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Military Food Service: Committed to Success


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Highlights of the November 2014 Issue


NUTRITION: QUESTIONING THE CALORIES

 

HBI Weighs the Advantage of Quality Over Quantity

Familiar entrées and other options approved for military dining facilities rotate according to a regular cycle to avoid frequent repetition and occasionally reflect service member preferences with substitutions added in response to menu board meetings.

Now, that reliable lineup is undergoing some reconsideration. Under the Healthy Base Initiative (HBI), strategies are being evaluated in tests at 14 pilot installations that aim to refresh the military menu with options that have fewer calories and are more appealing to young service members.

HBI uses calorie count per plate as the reference point. The Department of Defense’s (DoD) strategy is that reducing this key measure likely contributes to lower fat, salt and cholesterol content in meals as well.

Consultants working with the DoD, including the Culinary Institute of America (CIA) in Hyde Park, N.Y., and the Food and Brand Lab at Cornell University, however, insist a better measure is to understand where the calories contained in a meal come from.

“Everybody started out hammering ‘you’ve got to tell us how to reduce calories,’ and I simply wouldn’t address it,” said Brad Barnes, director of consulting and industry programs at the CIA. “I don’t believe that’s much of an answer. Much more for me, it’s about where the calories come from than how many you get. Everybody out there, walking around on a base, has a different need.” ...

Read more QUESTIONING THE CALORIES: HBI WEIGHS THE ADVANTAGE OF QUALITY OVER QUANTITY ...

 

ANNIVERSARY REVIEW — 20 YEARS IN FOOD SERVICE

20 YEARS IN FOOD SERVICE Government Food Service Witnesses the ChangesGovernment Food Service Witnesses the Changes

 

Throughout the long history of military food service, the mission has been to ensure that service members receive steady and reliable access to the nutrition required to perform optimally, as well as remain healthy and alert for the long term.

How military food service acquires the supplies needed to accomplish that mission has evolved over the years. Food procurement and distribution transitioned to more centralized management following recommendations of a 1950s congressional commission, known as the second Hoover Commission, chaired by former president Herbert Hoover.

The result was a “single manager” system in which specific categories of supplies in common use by all services were assigned to a single military department for purchase, storage and distribution. The first single manager, established in 1955, was the Army-operated Military Subsistence Supply Center.

This system of partially centralized procurement, which achieved lower costs and simplified the supply chain, was consolidated in 1961 into one agency, the Defense Supply Agency, which later became the Defense Logistics Agency (DLA).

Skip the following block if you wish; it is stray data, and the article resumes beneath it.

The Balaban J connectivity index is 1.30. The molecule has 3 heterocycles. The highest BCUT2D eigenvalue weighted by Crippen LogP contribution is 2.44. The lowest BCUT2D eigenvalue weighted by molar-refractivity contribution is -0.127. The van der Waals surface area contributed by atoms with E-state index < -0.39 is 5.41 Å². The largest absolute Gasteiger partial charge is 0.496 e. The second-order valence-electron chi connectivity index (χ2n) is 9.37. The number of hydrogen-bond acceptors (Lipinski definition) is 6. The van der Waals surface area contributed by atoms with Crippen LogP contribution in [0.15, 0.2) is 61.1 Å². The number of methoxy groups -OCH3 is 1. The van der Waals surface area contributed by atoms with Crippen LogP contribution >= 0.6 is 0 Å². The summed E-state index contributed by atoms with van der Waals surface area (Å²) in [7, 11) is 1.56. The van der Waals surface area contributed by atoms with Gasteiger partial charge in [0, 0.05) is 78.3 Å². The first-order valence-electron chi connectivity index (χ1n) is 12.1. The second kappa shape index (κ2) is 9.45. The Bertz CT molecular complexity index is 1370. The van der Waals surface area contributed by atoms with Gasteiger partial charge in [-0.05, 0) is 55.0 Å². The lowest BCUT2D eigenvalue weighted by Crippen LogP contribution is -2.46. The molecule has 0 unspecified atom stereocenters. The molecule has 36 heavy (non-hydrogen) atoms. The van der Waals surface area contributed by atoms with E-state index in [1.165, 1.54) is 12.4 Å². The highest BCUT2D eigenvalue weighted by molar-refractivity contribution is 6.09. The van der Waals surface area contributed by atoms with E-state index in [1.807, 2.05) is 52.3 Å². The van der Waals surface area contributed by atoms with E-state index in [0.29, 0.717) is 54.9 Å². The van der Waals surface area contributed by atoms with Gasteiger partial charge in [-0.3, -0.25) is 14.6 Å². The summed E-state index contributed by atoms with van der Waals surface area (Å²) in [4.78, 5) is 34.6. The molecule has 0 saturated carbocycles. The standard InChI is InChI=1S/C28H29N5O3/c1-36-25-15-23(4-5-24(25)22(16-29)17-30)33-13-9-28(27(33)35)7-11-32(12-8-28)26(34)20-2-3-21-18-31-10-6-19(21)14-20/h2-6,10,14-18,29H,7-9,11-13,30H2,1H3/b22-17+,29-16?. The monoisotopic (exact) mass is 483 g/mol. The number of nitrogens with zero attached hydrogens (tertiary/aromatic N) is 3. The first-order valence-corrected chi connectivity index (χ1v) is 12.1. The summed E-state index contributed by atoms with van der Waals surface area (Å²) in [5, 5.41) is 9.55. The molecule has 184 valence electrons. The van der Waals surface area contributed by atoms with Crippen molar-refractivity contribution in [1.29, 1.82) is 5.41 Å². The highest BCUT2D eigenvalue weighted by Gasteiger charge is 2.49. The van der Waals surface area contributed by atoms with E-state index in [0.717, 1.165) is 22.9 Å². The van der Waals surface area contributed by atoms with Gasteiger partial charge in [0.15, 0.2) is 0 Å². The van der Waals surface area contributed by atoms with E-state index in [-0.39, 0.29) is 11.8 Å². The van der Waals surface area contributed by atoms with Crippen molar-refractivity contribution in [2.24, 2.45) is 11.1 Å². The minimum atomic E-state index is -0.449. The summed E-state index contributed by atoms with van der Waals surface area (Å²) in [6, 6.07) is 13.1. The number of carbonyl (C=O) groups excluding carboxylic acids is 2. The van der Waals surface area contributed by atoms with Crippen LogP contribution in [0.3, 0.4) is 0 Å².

A 1993 General Accounting Office (GAO) report analyzing Department of Defense food storage and distribution practices stimulated development of DLA’s Subsistence Prime Vendor program, which further reduced inventory and overhead costs.

Budget tightening since 2008 has increased emphasis on cost management and steps to streamline catalogs, reduce expenses and cut the acquisition price of items. DLA Troop Support and the Joint Services Prime Vendor Program (JSPVP) recently began reducing costs on annual purchases by consolidating contracting into only a few suppliers selected for each specific item category.

In recent years, military food service sought to boost dining facility utilization. Front-of- the-house changes that pick up on campus-style dining and other trends popular in national chain fast-food and casual-dining restaurants are being introduced to better satisfy the expectations of a younger generation of service members.

As Government Food Service celebrates its 20th anniversary this month, we review the progress of military food service and the system for supplying it. ...

Read more ANNIVERSARY REVIEW 20 YEARS IN FOOD SERVICE ...


U.S. ARMY CONNELLY AWARDS — RAISING THE STANDARD OF PERFORMANCE

UConnelly Award Program Encourages CompetitionConnelly Award Program Encourages Competition

 

Just four years shy of turning 50, the Philip A. Connelly Award for Excellence in Army Food Service program remains true to its original intent of raising professionalism.

The award continues to encourage competition that raises the standard of culinary performance, professionalism and commitment to quality. It also contributes to the health, morale and readiness of service members.

This year marks the Connelly’s 46th year of recognizing the contribution of staffs at work in Army dining facilities and field kitchen operations to enhancing the quality of food service provided to warfighters.

Headquartered in Fort Lee, Va., the Connelly program is managed through the Joint Culinary Center of Excellence (JCCoE) by the U.S. Army Quartermaster School, which is part of the Combined Arms Support Command. ...

Read more RAISING THE STANDARDS OF PERFORMANCE ...